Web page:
Whalebone’s Summer Reading List

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You might have some downtime this summer, or you might not. Either way this is a very good list of books you can read while you’re relaxing by the beach and pool or while on a flight (probably without WiFi) on the way to your next meeting.



Easy to read while you’re baking in the Hell-like sun.


by Taylor Jenkins Reid

A young girl who is making her way in LA in the sixties is heavily seduced by the rock and roll lifestyle and, more specifically, the music.

As Daisy’s talent starts to garner attention, she meets The Six, an up-and-coming band, that is about to leave for its first road tour. When their producer decides to join their forces to create a super talent, they catch fire. Sex, drugs and the real reason behind why Daisy Jones and The Six broke up.

The backstage lives of musicians are killing it this year with biopics coming out left and right and then Machine Gun Kelly playing Motley Crew’s Tommy Lee… So it should come as no surprise that Daisy Jones and The Six has won over readers and critics. Each character is so vibrantly written you can’t help but become deeply invested in their journeys. This one will keep your attention from cover to cover, so remember to reapply your sunscreen.


by Peter Benchley

After a great white shark attacks a woman in Long Island waters, the local government is hesitant to shut down the beaches for the summer for fear of losing out on the lucrative tourist season.

As long as the beaches remain open, the attacks continue. Eventually Chief Brody, Quint and Hooper hunt the great white and discover they may need a bigger boat.

If you’re trying to trick yourself into staying out of the water for any reason, you should definitely take this oldie but goodie along with you to the ocean. And while this book may give you the wrong idea about sharks, just remember it is a work of fiction and that Bruce never really deserved to be typecast like that.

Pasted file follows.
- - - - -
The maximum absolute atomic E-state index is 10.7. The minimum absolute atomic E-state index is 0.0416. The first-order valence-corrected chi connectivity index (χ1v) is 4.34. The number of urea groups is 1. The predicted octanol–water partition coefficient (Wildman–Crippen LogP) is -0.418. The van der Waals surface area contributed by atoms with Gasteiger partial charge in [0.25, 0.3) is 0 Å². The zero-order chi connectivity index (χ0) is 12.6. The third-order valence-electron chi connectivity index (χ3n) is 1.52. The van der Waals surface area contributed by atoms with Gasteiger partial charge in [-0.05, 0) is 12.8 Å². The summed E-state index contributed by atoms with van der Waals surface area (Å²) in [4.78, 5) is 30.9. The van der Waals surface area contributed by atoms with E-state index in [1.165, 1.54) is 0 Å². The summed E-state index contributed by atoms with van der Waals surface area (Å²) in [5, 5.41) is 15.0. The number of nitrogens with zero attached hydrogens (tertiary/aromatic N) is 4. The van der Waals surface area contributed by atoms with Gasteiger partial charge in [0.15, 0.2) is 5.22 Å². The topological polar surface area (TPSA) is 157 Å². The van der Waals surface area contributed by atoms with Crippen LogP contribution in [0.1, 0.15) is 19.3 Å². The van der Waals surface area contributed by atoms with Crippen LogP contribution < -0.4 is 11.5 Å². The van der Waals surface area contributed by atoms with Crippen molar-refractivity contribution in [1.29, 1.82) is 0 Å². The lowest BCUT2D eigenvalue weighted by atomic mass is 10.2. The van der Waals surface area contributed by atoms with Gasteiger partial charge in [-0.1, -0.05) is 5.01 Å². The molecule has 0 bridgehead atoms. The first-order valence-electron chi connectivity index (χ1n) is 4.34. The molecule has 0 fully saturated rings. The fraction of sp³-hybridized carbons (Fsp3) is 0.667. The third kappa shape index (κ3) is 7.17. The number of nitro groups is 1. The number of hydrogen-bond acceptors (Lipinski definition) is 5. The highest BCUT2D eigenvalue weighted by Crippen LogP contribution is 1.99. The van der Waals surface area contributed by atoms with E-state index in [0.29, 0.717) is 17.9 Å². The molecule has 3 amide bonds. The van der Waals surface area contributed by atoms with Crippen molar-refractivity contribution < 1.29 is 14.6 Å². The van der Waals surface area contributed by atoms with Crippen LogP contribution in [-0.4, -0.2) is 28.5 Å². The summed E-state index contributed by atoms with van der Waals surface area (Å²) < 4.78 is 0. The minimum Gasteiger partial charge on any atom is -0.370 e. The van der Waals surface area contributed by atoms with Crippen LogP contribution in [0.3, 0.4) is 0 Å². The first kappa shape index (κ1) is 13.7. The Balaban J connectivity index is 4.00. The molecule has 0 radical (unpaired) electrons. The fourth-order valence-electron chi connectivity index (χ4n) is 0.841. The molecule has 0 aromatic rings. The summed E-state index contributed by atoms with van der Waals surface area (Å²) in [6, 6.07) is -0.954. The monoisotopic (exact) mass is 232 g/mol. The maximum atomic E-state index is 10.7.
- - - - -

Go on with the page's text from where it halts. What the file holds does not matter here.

by Alex Garland

Alex Garland’s first novel centers around Richard an English backpacker who has yet to find a trip that has fulfilled his need for adventure.

After meeting an unstable man at a hotel in Bangkok who hands him a map to an alleged island paradise where a small colony of people who live, work and play. Richard seeks out the outer Thai island with a French couple he befriends on the mainland. Getting to the island and keeping it a secret is the ultimate game in this Lord of The Flies-esqe novel.

Obviously being literal here, this novel is an ideal read for the beach. It is a gripping and compelling story that will make you want to pretend you’re in paradise while reading it. It may also inspire you and all of your friends to become backpackers, if so maybe consider reading this on a Thai beach. And if you haven’t yet, definitely invest some time in the movie adaptation.


by Chuck Palahniuk

Damned follows the life and death of Maddy, a decidedly unpopular 13-year-old girl, who finds herself dead and in Hell at the beginning of the novel.

In Hell Maddy works as a telemarketer, naturally, and begins to make friendships with a veritable melting pot of souls. She, along with her “Breakfast Club of Hell,” begin a crusade to battle the big bads of Hell (Hitler and more). While traversing the landscape of the underworld, Maddy and the reader are trying to piece together just exactly how she died.

While most people already have their favorite Palahniuk novel, and there are objectively better ones out there, Damned is a slight deviation from his typical work and is fun and easy to read while you’re baking in the Hell-like sun.


Don’t worry about getting it a little wet.